United States District Court, D. Minnesota
Paris Shoots, Jonathan Bell, Maxwell Turner, Tammy Hope, Phillipp Ostrovsky, Brenda Brandt, Anissa Sanders, Najai McCutcheon, and Michael Chavez, on behalf of themselves, the Proposed Rule 23 Classes, and others similarly situated, Plaintiffs,
iQor Holdings U.S. Inc., Defendant.
F. Engstrom, Rachhana T. Srey, and Robert L. Schug, Nichols
Kaster, PLLP, Brian T. Rochel, Douglas L. Micko, Marisa C.
Katz, and Vildan A. Teske, Teske Micko Katz Kitzer &
Rochel, PLLP, for Plaintiffs.
T. Benkstein, Charles McNeill Elmer, Elizabeth S. Gerling,
and Gina K. Janeiro, Jackson Lewis P.C., Robert James Lee,
Shon Morgan, and Viola Trebicka, Quinn Emanuel Urquhart &
Sullivan, LLP, for Defendant.
MEMORANDUM OPINION AND ORDER
RICHARD NELSON, UNITED STATES DISTRICT JUDGE
matter is before the Court on Defendant's Motion to
Certify Interlocutory Appeal [Doc. No. 440]. For the reasons
set forth herein, Defendant's Motion is denied.
factual and procedural background of this matter is well
documented in the prior rulings of this Court and only
briefly summarized here.
are all current or former employees of iQor, for which they
worked as call center workers, or “contact center
agents” (“CCAs”). They filed this putative
collective action/class action alleging violations of the
Fair Labor Standards Act (“FLSA”) and several
states' laws stemming from iQor's use of a
timekeeping system called TimeQey. Plaintiffs assert that the
TimeQey system underreported their hours by taking them off
the clock after two minutes of computer inactivity, not
compensating them for log-in time, and creating time gaps.
Defendant denies any violations.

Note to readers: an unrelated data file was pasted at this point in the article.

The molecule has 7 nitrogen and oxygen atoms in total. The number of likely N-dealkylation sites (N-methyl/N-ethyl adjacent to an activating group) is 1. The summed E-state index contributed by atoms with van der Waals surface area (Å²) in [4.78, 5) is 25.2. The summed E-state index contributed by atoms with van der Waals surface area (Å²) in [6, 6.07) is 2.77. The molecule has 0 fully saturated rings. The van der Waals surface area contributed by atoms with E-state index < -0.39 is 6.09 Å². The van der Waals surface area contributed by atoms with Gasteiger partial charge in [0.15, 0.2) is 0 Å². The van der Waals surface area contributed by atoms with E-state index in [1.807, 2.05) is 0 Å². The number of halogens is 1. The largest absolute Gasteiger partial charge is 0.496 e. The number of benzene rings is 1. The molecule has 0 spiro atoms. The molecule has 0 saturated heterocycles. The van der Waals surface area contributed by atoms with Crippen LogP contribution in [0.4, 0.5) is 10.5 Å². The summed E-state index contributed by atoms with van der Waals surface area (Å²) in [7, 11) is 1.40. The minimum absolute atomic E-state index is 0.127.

October 2015, the Court granted Plaintiffs' motion for
conditional FLSA certification. (See Oct. 19, 2015
Order at 41-49 [Doc. No. 142].) Specifically, the Court
certified a collective action for current or former iQor CCAs
who used TimeQey for timekeeping purposes during the three
years prior to the commencement of the action, and who worked
more than 40 hours during any workweek in that period.
(Id. at 53-54, 63.) Approximately 3, 500 people
opted into the FLSA collective action. (Decl. of Robert L.
Schug in Supp. of Pls.' Mot. for Class Certification
Pursuant to Fed.R.Civ.P. 23, ¶ 2 [Doc. No. 363].)
August 2017, iQor moved to decertify the FLSA collective and
Plaintiffs moved for class certification under Federal Rule
of Civil Procedure 23. On March 27, 2018, the Court granted
in part, and denied in part, iQor's FLSA decertification
motion, and denied Plaintiffs' Rule 23 motion.
(See Mar. 27, 2018 Order at 1-2 [Doc. No. 430].)
Specifically relevant here, the Court denied iQor's
motion as it related to claims for unpaid breaks of 20
minutes or less. (See id. at 50-55, 60-61.)
after the Court issued its ruling, Plaintiffs sought a 60-day
stay of the Order's effective date. (See
Pls.' Letter Request at 1-2 [Doc. No. 431].) They
explained that a stay would give the FLSA opt-in Plaintiffs
and putative Rule 23 class members an opportunity to evaluate
their respective legal options in light of the Court's
ruling. (See id.) The Court granted the request and
proceedings are currently stayed for 60 days from the date of
the Court's March 27 Order. (See Apr. 4, 2018
Order at 2 [Doc. No. 435].)
April 11, 2018, iQor filed the instant motion. It asks this
Court to certify the following question to the Eighth Circuit